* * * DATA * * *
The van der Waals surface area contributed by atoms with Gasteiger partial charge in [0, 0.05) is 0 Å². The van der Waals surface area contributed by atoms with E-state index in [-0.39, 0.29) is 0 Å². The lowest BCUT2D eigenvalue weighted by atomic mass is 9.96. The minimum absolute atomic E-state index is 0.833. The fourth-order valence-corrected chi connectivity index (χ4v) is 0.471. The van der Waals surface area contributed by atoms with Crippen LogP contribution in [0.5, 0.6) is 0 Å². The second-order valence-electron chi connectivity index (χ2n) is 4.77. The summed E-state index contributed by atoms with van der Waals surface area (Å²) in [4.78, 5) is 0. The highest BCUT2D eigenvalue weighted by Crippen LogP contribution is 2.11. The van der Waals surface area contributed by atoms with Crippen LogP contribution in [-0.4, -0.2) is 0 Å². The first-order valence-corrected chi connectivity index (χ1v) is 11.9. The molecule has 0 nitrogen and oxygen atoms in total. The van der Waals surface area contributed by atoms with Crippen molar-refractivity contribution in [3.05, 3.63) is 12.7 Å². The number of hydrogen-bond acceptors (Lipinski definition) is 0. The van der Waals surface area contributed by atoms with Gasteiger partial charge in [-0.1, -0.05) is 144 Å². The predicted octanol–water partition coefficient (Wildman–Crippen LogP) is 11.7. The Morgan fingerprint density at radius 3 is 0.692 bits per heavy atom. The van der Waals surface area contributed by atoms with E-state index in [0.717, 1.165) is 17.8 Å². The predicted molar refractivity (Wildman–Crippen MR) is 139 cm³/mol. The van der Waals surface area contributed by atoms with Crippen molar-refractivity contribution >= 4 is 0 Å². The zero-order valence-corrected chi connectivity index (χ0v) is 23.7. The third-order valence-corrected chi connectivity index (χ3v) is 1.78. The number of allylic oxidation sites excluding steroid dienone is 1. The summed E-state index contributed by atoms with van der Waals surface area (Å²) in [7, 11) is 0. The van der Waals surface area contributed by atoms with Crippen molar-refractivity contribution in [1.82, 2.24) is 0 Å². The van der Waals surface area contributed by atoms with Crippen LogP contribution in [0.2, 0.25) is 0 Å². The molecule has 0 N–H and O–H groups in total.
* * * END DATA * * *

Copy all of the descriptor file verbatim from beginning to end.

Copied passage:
The van der Waals surface area contributed by atoms with Gasteiger partial charge in [0, 0.05) is 0 Å². The van der Waals surface area contributed by atoms with E-state index in [-0.39, 0.29) is 0 Å². The lowest BCUT2D eigenvalue weighted by atomic mass is 9.96. The minimum absolute atomic E-state index is 0.833. The fourth-order valence-corrected chi connectivity index (χ4v) is 0.471. The van der Waals surface area contributed by atoms with Crippen LogP contribution in [0.5, 0.6) is 0 Å². The second-order valence-electron chi connectivity index (χ2n) is 4.77. The summed E-state index contributed by atoms with van der Waals surface area (Å²) in [4.78, 5) is 0. The highest BCUT2D eigenvalue weighted by Crippen LogP contribution is 2.11. The van der Waals surface area contributed by atoms with Crippen LogP contribution in [-0.4, -0.2) is 0 Å². The first-order valence-corrected chi connectivity index (χ1v) is 11.9. The molecule has 0 nitrogen and oxygen atoms in total. The van der Waals surface area contributed by atoms with Crippen molar-refractivity contribution in [3.05, 3.63) is 12.7 Å². The number of hydrogen-bond acceptors (Lipinski definition) is 0. The van der Waals surface area contributed by atoms with Gasteiger partial charge in [-0.1, -0.05) is 144 Å². The predicted octanol–water partition coefficient (Wildman–Crippen LogP) is 11.7. The Morgan fingerprint density at radius 3 is 0.692 bits per heavy atom. The van der Waals surface area contributed by atoms with E-state index in [0.717, 1.165) is 17.8 Å². The predicted molar refractivity (Wildman–Crippen MR) is 139 cm³/mol. The van der Waals surface area contributed by atoms with Crippen molar-refractivity contribution >= 4 is 0 Å². The zero-order valence-corrected chi connectivity index (χ0v) is 23.7. The third-order valence-corrected chi connectivity index (χ3v) is 1.78. The number of allylic oxidation sites excluding steroid dienone is 1. The summed E-state index contributed by atoms with van der Waals surface area (Å²) in [7, 11) is 0. The van der Waals surface area contributed by atoms with Crippen molar-refractivity contribution in [1.82, 2.24) is 0 Å². The van der Waals surface area contributed by atoms with Crippen LogP contribution in [0.2, 0.25) is 0 Å². The molecule has 0 N–H and O–H groups in total.